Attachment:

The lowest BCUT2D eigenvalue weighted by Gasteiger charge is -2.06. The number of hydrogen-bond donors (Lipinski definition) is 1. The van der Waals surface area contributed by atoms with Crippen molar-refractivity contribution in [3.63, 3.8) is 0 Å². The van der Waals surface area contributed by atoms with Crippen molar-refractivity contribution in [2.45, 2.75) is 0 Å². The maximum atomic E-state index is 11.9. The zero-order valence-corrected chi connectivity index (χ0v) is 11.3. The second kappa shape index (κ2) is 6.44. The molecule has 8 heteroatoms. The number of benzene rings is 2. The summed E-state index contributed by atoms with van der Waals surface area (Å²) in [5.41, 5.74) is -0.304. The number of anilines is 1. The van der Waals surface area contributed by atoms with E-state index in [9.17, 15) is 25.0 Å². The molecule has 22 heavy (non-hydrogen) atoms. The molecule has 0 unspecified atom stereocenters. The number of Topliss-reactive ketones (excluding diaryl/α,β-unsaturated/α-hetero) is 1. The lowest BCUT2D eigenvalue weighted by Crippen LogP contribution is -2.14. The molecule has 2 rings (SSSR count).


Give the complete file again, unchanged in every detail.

The lowest BCUT2D eigenvalue weighted by Gasteiger charge is -2.06. The number of hydrogen-bond donors (Lipinski definition) is 1. The van der Waals surface area contributed by atoms with Crippen molar-refractivity contribution in [3.63, 3.8) is 0 Å². The van der Waals surface area contributed by atoms with Crippen molar-refractivity contribution in [2.45, 2.75) is 0 Å². The maximum atomic E-state index is 11.9. The zero-order valence-corrected chi connectivity index (χ0v) is 11.3. The second kappa shape index (κ2) is 6.44. The molecule has 8 heteroatoms. The number of benzene rings is 2. The summed E-state index contributed by atoms with van der Waals surface area (Å²) in [5.41, 5.74) is -0.304. The number of anilines is 1. The van der Waals surface area contributed by atoms with E-state index in [9.17, 15) is 25.0 Å². The molecule has 22 heavy (non-hydrogen) atoms. The molecule has 0 unspecified atom stereocenters. The number of Topliss-reactive ketones (excluding diaryl/α,β-unsaturated/α-hetero) is 1. The lowest BCUT2D eigenvalue weighted by Crippen LogP contribution is -2.14. The molecule has 2 rings (SSSR count).